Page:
The Health Activist Writer’s Month Challenge- Day 1

:What?! Three blog posts in one day? This is madness.

Yet, it’s true. In an effort to get back into this and continue to truly try to help others, I’m going to try and participate in this challenge this time. It might not be a blog post every day, so check me out on Instagram because I’ll probably post more there as I’m still learning the ins and outs of WP, and the ‘gram is just easier sometimes.

Without further delay, let’s get started with day 1 of the November HAWMC.

Q: First, Let’s get to know each other! What drives you to write about your health? What do you want other Health Activists to know about your condition and your activism? Reflect on this for 15 to 20 minutes without stopping. 

Hi! My name is Jacklyn and I started this blog as a place to share the struggle I was having facing the diagnosis of Ulcerative Colitis. In 2013 I was diagnosed, and by 2014 I was hospitalized as we were not able to manage the symptoms of my disease. Over the years I have tried multiple medications, diets, stress management tools, support systems and everything I possibly could to fight this disease. When I was given the diagnosis, I was told that there was no cure, but the goal was remission and we would try everything we could do to get there. Eventually I was stable enough to start Remicade, and I have been getting infusions every 8 weeks ever since. I am currently in remission.

The physical symptoms of Ulcerative Colitis are terrible. The pain can be unbearable at times and the complications and side effects from medications, all of these things are important in understanding the disease, but that’s not why I’m here.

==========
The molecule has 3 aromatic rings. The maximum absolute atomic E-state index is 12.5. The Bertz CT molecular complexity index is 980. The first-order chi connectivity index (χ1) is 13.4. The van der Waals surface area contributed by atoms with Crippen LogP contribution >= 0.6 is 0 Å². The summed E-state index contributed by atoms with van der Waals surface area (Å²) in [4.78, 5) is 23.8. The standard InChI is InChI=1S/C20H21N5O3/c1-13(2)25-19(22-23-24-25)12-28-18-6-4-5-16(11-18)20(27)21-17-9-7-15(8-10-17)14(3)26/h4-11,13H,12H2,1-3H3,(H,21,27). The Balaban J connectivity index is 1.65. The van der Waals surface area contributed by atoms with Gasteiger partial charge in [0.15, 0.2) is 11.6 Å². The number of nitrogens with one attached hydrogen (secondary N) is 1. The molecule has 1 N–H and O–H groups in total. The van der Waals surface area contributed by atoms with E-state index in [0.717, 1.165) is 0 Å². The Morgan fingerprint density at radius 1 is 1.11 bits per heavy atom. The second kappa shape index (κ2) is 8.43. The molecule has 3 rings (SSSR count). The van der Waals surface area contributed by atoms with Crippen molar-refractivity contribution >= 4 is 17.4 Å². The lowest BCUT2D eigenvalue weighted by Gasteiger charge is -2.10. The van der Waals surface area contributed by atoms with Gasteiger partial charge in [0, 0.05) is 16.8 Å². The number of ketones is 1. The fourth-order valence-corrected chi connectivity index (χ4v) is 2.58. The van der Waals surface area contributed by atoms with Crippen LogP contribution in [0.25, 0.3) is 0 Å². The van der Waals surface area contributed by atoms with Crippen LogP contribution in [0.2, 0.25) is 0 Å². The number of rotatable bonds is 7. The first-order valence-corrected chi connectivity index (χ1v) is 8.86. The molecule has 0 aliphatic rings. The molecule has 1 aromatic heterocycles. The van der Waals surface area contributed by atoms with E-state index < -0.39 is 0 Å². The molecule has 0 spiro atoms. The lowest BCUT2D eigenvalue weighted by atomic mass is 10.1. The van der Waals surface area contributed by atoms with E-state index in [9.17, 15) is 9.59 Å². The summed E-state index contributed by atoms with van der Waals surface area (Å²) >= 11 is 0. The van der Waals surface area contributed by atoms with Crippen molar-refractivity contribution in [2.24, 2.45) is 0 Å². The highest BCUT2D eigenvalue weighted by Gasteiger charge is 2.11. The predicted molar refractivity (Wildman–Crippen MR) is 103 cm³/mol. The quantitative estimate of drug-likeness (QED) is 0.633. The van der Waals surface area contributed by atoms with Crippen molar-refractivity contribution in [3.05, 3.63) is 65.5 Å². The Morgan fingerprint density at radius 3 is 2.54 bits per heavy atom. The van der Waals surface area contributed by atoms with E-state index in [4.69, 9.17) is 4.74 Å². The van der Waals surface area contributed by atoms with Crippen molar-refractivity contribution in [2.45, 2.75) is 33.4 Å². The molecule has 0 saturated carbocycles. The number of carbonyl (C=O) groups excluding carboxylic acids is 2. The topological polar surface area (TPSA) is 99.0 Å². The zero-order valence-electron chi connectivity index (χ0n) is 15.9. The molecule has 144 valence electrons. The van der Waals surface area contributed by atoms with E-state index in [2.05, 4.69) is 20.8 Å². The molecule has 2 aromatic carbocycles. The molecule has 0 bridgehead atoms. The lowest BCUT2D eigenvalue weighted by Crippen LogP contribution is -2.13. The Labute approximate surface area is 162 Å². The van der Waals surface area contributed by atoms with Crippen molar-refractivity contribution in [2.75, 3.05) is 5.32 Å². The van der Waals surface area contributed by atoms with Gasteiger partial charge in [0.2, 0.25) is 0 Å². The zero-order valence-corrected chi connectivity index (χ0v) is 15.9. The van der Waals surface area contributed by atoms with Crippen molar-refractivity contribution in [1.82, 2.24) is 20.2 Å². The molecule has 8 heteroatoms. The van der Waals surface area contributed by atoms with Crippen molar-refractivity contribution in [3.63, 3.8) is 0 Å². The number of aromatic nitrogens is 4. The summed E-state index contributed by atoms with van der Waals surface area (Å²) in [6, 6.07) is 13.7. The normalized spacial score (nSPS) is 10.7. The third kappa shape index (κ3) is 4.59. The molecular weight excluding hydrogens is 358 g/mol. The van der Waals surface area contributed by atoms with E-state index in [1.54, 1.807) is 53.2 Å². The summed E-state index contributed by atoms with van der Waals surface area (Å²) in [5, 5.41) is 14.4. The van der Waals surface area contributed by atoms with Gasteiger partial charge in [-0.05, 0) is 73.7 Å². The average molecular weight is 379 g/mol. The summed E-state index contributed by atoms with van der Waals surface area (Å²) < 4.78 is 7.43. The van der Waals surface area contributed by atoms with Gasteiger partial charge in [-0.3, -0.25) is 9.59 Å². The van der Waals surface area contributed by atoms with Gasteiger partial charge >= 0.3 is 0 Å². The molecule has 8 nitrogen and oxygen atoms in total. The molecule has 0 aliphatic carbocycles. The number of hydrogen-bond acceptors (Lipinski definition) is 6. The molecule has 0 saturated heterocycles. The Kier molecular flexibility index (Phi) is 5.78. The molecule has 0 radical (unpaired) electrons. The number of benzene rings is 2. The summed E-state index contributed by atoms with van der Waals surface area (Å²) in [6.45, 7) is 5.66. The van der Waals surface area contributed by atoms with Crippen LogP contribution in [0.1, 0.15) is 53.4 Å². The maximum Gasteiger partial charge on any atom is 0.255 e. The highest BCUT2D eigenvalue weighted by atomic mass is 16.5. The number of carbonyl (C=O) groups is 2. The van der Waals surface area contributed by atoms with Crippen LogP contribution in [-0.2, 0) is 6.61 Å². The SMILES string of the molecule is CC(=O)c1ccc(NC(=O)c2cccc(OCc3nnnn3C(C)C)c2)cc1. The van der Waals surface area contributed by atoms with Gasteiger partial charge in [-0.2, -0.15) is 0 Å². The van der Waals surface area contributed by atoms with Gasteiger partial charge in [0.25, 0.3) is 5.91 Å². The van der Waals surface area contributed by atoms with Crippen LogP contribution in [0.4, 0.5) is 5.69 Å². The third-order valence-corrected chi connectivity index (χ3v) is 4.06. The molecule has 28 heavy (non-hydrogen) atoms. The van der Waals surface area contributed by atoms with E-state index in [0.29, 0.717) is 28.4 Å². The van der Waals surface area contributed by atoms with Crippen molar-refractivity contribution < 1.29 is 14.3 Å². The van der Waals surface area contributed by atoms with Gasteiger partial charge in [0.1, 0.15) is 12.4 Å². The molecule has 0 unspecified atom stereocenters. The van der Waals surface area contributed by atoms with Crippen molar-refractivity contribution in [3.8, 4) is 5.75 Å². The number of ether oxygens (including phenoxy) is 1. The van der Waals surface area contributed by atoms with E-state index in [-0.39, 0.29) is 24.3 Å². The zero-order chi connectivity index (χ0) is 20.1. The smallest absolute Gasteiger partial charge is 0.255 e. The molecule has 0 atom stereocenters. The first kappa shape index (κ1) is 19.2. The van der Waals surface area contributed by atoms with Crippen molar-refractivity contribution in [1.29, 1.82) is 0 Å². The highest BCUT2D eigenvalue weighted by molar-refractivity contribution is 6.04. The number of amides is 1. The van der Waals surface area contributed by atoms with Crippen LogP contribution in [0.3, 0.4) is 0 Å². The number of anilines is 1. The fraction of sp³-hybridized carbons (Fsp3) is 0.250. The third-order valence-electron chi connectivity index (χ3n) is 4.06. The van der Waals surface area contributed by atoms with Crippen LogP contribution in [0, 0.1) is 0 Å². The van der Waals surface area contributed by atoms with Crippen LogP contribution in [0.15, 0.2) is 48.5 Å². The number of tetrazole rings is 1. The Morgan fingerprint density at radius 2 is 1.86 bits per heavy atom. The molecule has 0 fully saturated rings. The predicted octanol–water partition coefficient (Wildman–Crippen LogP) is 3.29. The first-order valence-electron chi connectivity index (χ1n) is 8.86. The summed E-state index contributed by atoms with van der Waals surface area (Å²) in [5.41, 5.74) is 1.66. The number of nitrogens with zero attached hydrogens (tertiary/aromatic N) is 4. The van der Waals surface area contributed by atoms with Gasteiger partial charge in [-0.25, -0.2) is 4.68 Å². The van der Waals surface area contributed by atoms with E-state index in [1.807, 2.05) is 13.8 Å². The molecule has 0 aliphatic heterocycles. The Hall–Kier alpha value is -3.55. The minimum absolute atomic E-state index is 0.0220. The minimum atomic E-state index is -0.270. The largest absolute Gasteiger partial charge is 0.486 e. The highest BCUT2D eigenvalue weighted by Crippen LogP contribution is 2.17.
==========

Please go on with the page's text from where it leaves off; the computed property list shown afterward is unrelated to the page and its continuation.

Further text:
My mental health had a bigger impact. I was depressed, anxious, angry and grieving my old life. I was 24 years old and I was just starting to begin my adult life. I had dreams and plans and they were all, it seemed, stolen from me because of the diagnosis of this disease. I had no idea how to cope with that. I told one doctor of my anxiety, and she shrugged and said “that must be rough” and moved on with her day.

I started this blog in the middle of this process to convey my struggles, to put words to my feelings, and to show others that there still can be a life with a chronic illness. There may not be a cure, and life may certainly not be what you see on TV or what you thought it would be like, but it’s a life. And there’s good to be found in it.

The whole concept “Flareup Hope” started with a conversation with my dad. I told him I was starting a blog to help raise awareness and to connect with other people who were going through the same thing. We brainstormed, and came up with this because in the deepest darkest moments of my last flareup, what I held on to was hope: hope for healing, hope for getting through one more minute, one more sunrise, one more day. Finding hope has become my mantra. I search for people who are willing to share their stories (message me if you would like to) in order to inspire others to keep fighting.  I share my own thoughts and challenges and medical experiences.